John. Paul. George. Ringo. And Vince. Vince?

Beatlefan MagazineIt’s quite logical to Bill King, founder and publisher of Beatlefan magazine. Now in its 31st year, Beatlefan is a source for, well, Beatlefans worldwide. The Vince noted above is Vince Dooley, who began coaching the Georgia Bulldogs in 1964, the same year The Beatles came to America. As with millions of young people, Bill King’s life was strongly influenced watching The Beatles on The Ed Sullivan Show those three winter nights in ’64. He not only became a fan but would make The Beatles part of his life’s work. Vince Dooley’s achievements as the Bulldogs’ coach would lead to a similar path for King. The Fab Five and Bill King have made quite a team.

Bill King at the Atlanta Journal Constitution
Bill King, founder and publisher of Beatlefan magazine at the AJC

King established himself by the mid ’70’s as a savvy reporter on the rock scene for The Atlanta Constitution. His columns in the paper’s Saturday entertainment section were widely read by fans and record business insiders. Bill King had lots to write about, especially when it came to The Beatles. But a daily metro newspaper only has so much space; not near enough for all the material King had gathered. The situation provided Bill with an idea that created a new outlet and assured him of  keeping his day job. He and his family would work together in the evenings  on a special project: A magazine for fans of The Beatles. So in December ’78, Beatlefan was introduced. The first issue featured a scoop on Paul McCartney leaving Capitol Records to sign with Columbia. It also included an interview with former Wings drummer Joe English.

Beatlefan MagazineQuickly, Bill and his wife, Leslie King, Beatlefan’s general manager, achieved the goal they set for the magazine. King had long noted that many Beatles fanzines were amatuerish. He and Leslie felt fans of The Beatles deserved a professionally published news magazine. Beatlefan filled that void, and it continues to do so. The latest edition, number 180, features in-depth commentary on the remastered Beatles CDs. The reporting is thorough and engaging. Even those who have listened closely to every Beatles song since 1964 will learn much from the coverage offered by the Beatlefan reviewers.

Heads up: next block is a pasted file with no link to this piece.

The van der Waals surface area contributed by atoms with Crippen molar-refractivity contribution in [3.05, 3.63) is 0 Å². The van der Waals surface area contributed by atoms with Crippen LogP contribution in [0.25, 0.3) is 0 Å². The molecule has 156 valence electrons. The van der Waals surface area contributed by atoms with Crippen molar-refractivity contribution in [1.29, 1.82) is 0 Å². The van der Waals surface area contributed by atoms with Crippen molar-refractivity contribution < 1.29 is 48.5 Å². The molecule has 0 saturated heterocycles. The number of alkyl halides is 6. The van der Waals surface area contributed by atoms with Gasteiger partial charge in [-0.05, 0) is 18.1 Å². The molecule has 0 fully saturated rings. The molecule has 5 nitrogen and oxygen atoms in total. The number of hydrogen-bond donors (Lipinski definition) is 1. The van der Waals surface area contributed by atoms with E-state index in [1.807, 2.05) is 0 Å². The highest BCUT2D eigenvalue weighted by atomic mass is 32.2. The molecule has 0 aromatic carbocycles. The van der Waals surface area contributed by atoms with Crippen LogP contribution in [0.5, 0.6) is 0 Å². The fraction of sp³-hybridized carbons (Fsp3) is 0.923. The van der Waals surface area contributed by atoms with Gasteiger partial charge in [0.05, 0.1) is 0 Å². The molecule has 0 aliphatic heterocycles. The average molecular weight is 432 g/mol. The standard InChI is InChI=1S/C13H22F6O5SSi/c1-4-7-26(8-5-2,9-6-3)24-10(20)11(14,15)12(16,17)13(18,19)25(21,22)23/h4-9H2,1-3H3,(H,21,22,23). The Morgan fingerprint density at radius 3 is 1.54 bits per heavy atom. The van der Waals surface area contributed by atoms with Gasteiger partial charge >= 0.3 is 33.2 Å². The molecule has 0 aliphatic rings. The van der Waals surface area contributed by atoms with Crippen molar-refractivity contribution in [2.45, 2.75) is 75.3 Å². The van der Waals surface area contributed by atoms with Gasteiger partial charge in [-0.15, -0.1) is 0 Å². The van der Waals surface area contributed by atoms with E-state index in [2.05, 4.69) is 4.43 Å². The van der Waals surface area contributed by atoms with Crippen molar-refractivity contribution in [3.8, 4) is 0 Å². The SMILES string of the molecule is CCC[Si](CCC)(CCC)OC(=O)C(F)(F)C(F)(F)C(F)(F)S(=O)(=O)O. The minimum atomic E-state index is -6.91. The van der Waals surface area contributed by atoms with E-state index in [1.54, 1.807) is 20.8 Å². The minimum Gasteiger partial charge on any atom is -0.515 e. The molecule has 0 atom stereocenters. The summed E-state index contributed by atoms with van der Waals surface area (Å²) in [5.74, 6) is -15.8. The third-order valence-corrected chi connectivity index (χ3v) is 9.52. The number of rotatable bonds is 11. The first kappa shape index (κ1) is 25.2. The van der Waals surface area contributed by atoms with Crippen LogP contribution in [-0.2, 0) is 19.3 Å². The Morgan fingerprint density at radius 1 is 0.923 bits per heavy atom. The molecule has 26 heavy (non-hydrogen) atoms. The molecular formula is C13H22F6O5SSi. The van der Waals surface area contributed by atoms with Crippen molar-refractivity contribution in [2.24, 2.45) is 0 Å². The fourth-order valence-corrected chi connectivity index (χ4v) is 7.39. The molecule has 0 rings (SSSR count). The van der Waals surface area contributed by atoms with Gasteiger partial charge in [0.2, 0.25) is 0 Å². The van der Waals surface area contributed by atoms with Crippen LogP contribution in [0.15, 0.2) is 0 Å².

As Bill King was listening closely to his Beatles records in ’64, he also watched his Georgia Bulldogs with great excitement. Though only a kid, Bill had already witnessed many great UGA moments. New Coach Vince Dooley was expected to provide even more. And he did. Over his 25 years as coach, Dooley would make the Georgia Bulldogs a college football power. There was the national championship in 1980 and the recruiting of many great players, including Herschel Walker. Dooley also accomplished much as the school’s Athletic Director, a position he retained 15 years after his retirement from coaching.

Junkyard BlawgUGA fans are some of the most loyal and intense in American sports. The success during the  Dooley years and since have provided them with much to cheer about. The fans eat, sleep, talk and breathe Georgia football. There’s always a demand for new Bulldogs information. And who provides that? None other than Bill King. Since 2005 he has been the Bulldogs’ watchdog on’s Junkyard Blawg. Throughout the year, King weighs in several times weekly on  UGA sports, especially on developments regarding the football team. This year fans are anxious for news as the 2009 season was unusual for the Bulldogs. The team’s record was mediocre, and changes have been made on the coaching staff. Given such fan devotion, there is also much frustration. It comes across big-time on Junkyard Blawg.

Fans of The Beatles are a passionate group as well, and very much larger than that of UGA’s football team. But thet’s not a problem for Bill King. He knows his beats very well. For decades he has reported on all the action, from Liverpool, England to Athens, Georgia. It’s quite logical to him. After all, one of his favorite Beatles songs is “Hey Bulldog.”

Jeff Cochran

Jeff Cochran

Jeff Cochran worked in advertising at The Atlanta Journal-Constitution for 27 years before accepting a buy-out in the Summer of 2008. In the seventies/early eighties, he handled advertising for Peaches Records and Tapes' Southeastern and Midwestern stores. He also wrote record reviews for The Great Speckled Bird, a ground-breaking underground newspaper based in Atlanta.